By William Raillant-Clark
Quantum mechanics is one of those terms that frighten the lay public – the popular image of being thrown helplessly through time and space probably doesn’t help. In reality, the term “quantum” simply means the smallest amount by which certain physical quantities can change. But small doesn’t mean insignificant, as demonstrated by some of the impressive leaps McGill researchers have made in the field this year.
Peter Grütter, Associate Dean of Research and Graduate Education, Faculty of Science, announced in May that he and a team of McGill researchers had developed a cantilever force sensor that enables individual electrons to be removed and added to a quantum dot and the energy involved in the operation to be measured. A quantum dot is a three-dimensional semiconductor, with a diameter of 10 to 50 atoms or 10 nanometres in diameter. By comparison, the diameter of the DNA double-helix is 2 nanometres. This achievement represents an important step towards the development of a replacement for the silicon chip in computers.
Then, just a few weeks ago, Patanjali Kambhampati of the Department of Chemistry published findings that detailed how his team of researchers had discovered a way to manipulate the piezoelectric effect of quantum dots. Piezoelectrics means the generation of an electric charge by the expansion or compression of a material, and it’s a well known effect that’s used in various products today such as watches and sensors. The effect had however never been controlled at the quantum level before, and the breakthrough opens the door for the development of a vast range of brand new applications.
It’s exciting progress such as this that convinced Bill Coish to accept a post in the Faculty of Science’s department of Physics. “I was contemplating a very strong offer in the U.S. from the University of Iowa, and was on my way to two more interviews at top universities in Germany,” Coish explained. “However, it was clear to me that McGill would provide an exceptional collaborative research environment, having many leaders in the broad field of nanoelectronics in the department of Physics, for example.” Originally from Winnipeg, he will join McGill on Sept. 1 from the Institute for Quantum Computing in Waterloo, Ont.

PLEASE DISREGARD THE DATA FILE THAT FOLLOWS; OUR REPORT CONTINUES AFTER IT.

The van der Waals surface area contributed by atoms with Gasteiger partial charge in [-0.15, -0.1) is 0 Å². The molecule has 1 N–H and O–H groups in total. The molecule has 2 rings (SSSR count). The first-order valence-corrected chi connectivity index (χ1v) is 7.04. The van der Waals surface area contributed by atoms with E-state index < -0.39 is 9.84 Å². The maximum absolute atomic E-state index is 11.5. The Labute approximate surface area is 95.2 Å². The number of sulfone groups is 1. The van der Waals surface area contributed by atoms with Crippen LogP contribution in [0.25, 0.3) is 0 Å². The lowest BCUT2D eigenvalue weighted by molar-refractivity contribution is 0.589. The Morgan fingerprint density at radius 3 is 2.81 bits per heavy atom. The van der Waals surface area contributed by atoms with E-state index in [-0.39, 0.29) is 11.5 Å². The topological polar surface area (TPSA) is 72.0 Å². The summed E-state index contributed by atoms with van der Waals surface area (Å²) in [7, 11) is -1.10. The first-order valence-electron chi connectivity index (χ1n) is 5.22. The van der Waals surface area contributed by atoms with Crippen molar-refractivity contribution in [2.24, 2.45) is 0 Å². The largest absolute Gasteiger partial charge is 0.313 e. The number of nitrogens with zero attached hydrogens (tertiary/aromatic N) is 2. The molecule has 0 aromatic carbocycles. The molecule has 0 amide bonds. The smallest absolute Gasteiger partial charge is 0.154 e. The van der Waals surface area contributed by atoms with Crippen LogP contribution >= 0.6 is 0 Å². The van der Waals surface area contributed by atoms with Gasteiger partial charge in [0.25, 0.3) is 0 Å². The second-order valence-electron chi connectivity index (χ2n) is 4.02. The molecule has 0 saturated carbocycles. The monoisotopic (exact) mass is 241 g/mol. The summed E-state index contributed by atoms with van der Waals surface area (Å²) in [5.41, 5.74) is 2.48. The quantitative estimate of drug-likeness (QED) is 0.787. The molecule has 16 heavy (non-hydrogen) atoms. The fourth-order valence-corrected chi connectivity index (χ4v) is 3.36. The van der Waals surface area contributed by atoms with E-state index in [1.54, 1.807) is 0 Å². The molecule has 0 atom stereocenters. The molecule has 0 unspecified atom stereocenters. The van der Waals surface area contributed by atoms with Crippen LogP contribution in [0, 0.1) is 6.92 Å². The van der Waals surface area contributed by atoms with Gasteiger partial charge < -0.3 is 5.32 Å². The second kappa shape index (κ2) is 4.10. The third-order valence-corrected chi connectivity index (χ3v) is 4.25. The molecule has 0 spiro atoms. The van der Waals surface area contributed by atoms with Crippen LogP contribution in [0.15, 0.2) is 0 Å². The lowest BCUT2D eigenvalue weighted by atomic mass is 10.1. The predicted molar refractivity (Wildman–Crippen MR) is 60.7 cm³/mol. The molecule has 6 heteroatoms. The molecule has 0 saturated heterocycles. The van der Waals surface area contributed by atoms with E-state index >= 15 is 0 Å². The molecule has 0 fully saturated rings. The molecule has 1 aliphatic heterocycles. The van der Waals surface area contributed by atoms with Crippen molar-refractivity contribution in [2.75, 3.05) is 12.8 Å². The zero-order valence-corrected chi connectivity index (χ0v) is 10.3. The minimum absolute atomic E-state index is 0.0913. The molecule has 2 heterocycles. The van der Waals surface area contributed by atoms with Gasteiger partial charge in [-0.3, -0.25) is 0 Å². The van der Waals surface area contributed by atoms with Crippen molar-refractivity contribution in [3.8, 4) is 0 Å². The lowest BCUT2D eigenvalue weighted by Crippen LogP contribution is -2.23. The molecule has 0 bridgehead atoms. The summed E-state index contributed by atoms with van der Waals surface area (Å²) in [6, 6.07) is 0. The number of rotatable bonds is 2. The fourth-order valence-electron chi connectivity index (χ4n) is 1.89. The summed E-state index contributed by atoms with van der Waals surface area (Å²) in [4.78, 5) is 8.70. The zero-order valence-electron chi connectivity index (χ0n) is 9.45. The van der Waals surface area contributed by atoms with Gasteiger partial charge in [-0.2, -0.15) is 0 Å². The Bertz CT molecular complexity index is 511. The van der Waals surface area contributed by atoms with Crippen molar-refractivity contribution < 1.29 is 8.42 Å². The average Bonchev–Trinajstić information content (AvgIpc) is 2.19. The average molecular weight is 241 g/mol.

He describes his research as being directed at understanding the quantum-mechanical properties of nanometre-scale devices and the ways their properties can be exploited to improve future information technology. “It’s my job to understand the operation (and limitations) of the quantum devices used to implement these schemes from the point of view of theoretical physics, then make suggestions for improvements, or point out fundamental limitations,” he said. In short, it’s about turning our knowledge of quantum physics into actual tools we can use.
Coish is looking forward to getting into it. “At McGill, I hope to reach the very high standard of both teaching and research that is prevalent among existing faculty. Since my research dabbles a little in several traditionally separate subfields that are very well represented at McGill, I hope to foster fruitful collaborations with other researchers there. I’m very excited to see what we can do.”
“Bill is a rising star in the fascinating field of quantum information, and I am very excited by his decision to join McGill,” said Grütter, who is also Director of the Canadian Institute for Advanced Research’s (CIFAR) Nanoelectronics Program. “Bill’s insights and his expertise transcend disciplines and put us in a position to making huge leaps forward.”
Grütter also expressed gratitude to CIFAR for its help in recruiting Coish.